The current unemployment rate in the US is at a historic 3.6%. While the booming economy is better for the country, it has made it easier for employees to quit their jobs and look for better opportunities.
High employee turnover has become a problem for employers; the Department of Labor has found that employee tenure has decreased, causing companies to lose thousands of dollars every month. Research shows that every time a company has to replace an employee, it costs them 6 to 9 months of salary to recruit and train their replacement.
In a competitive business environment, it’s that much more important for companies to retain their employees. Companies with high employee turnover should look into why staff members are choosing to leave instead of continuing their jobs.
Here are 5 reasons your retention rate could be low:
Personal Issues Are Preventing Them Continuing Their Jobs
A LinkedIn survey revealed that 25% of employees were leaving their jobs due to personal reasons. These reasons include dependent care (like taking care of a sick parent, kids, etc.), differences with coworkers/supervisors and other family matters (like going through a divorce).
While it may look like many of these problems aren’t in your hand, there are things you can do to support your employees.
Implementing employee assistance programs (EAP) and training supervisors to be more empathetic can assure your employees that you have their best interests in mind and you consider them a valuable asset to the company.
They Don’t See the Point
Yes, that’s right, some employees quit their jobs just because they simply don’t see any benefits to it. They may have other sources of income or a financial cushion that allows them to leave their jobs without having another one lined up.
Many employees—especially millennials, aren’t motivated by just a salary. Contrary to what many employers think, salary isn’t a top motivating factor for employees. Research by the Analytics in HR found that the salary is the lowest factor for employee turnover; only 1% of employees leave their jobs due to dissatisfaction with their salaries.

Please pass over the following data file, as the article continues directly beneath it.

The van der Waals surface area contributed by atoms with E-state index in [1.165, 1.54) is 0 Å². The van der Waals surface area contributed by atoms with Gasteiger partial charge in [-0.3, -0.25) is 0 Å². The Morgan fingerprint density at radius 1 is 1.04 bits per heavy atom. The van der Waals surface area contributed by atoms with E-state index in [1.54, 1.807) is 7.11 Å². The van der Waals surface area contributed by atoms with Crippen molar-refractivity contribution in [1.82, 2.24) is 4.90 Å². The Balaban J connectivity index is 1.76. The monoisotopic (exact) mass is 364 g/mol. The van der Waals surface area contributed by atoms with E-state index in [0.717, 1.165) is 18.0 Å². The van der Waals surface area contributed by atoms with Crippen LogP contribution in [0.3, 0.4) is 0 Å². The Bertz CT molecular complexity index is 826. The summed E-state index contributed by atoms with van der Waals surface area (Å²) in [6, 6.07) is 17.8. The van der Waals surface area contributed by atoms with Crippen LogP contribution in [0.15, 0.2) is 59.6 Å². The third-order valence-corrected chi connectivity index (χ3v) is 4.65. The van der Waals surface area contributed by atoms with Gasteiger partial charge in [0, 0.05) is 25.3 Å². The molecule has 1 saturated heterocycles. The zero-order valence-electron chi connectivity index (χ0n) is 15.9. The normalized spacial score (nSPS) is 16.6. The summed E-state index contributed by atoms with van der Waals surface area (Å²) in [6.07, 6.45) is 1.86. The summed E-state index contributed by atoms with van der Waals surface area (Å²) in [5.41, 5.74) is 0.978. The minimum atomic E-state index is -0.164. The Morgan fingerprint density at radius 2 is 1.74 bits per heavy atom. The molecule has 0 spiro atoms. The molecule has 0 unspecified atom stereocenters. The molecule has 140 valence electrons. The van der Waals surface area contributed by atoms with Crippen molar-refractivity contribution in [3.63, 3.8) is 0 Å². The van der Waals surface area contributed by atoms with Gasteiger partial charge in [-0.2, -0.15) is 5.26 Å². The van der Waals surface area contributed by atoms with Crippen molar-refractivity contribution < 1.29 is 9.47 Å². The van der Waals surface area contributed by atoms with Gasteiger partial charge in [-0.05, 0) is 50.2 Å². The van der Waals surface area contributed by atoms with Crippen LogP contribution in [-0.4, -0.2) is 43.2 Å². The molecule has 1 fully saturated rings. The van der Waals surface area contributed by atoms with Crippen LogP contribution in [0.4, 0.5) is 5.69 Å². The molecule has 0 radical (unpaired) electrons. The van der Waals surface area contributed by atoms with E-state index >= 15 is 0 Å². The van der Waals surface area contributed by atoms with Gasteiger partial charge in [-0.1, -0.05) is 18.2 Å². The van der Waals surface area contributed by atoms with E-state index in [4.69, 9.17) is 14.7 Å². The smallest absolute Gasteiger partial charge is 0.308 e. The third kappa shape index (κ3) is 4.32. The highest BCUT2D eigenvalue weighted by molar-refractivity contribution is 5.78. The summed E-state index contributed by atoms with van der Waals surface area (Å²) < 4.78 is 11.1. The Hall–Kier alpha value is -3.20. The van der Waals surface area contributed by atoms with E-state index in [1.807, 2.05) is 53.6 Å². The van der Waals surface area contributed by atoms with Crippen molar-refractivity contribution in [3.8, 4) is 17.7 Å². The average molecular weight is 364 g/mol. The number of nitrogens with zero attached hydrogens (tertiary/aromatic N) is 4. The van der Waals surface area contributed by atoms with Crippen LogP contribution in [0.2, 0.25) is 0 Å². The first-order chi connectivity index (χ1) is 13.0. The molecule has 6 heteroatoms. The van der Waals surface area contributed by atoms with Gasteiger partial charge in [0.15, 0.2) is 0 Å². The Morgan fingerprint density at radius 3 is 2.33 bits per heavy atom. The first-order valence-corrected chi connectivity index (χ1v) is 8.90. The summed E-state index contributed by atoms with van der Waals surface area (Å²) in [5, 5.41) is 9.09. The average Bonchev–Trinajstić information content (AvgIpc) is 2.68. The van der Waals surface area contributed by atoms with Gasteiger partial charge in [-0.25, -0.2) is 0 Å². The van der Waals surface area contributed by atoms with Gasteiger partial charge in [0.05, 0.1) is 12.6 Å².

Salaries may not be a motivational factor, but employees will stay at a job because of the benefits they offer such as health insurance and flexible working hours.
Everyone’s heard of the saying “people don’t leave jobs, they leave managers”.
A manager that may prove to be profitable for the company, could be awful to their subordinates which, in turn, can hike up the turnover rate.
If you have a department in the company that sees people come and go all the time, ask your HR staff to look into how the manager treats their subordinates. Keep in mind that every resignation is costing your company heavily; if the expenses exceed the benefits of keeping a manager, then consider training them or replacing them.
Toxic Work Environment
As an HR executive or a manager if you notice that your company has an unusually high turnover rate, then consider speaking to employees in confidence and ask them about the issues they’re facing.
Issues like long-working hours, harsh treatment of employees, excess amount of work, lack of growth, etc. should be addressed.
Other red flags of a toxic environment include lawsuits, incidents of sexual harassment, evident discrimination, wrongful termination claims and negative feedback in interviews. When employees claim they’re leaving due to toxic culture, do something about it.
It may not be the top reason but low wages still force employees to quit jobs and look elsewhere. Employers that offer salaries that are below average then you should expect a high turnover unless your company can boast a positive organizational culture.
The IT industry specifically has an extremely high turnover which costs business hundreds of thousands of dollars every year.
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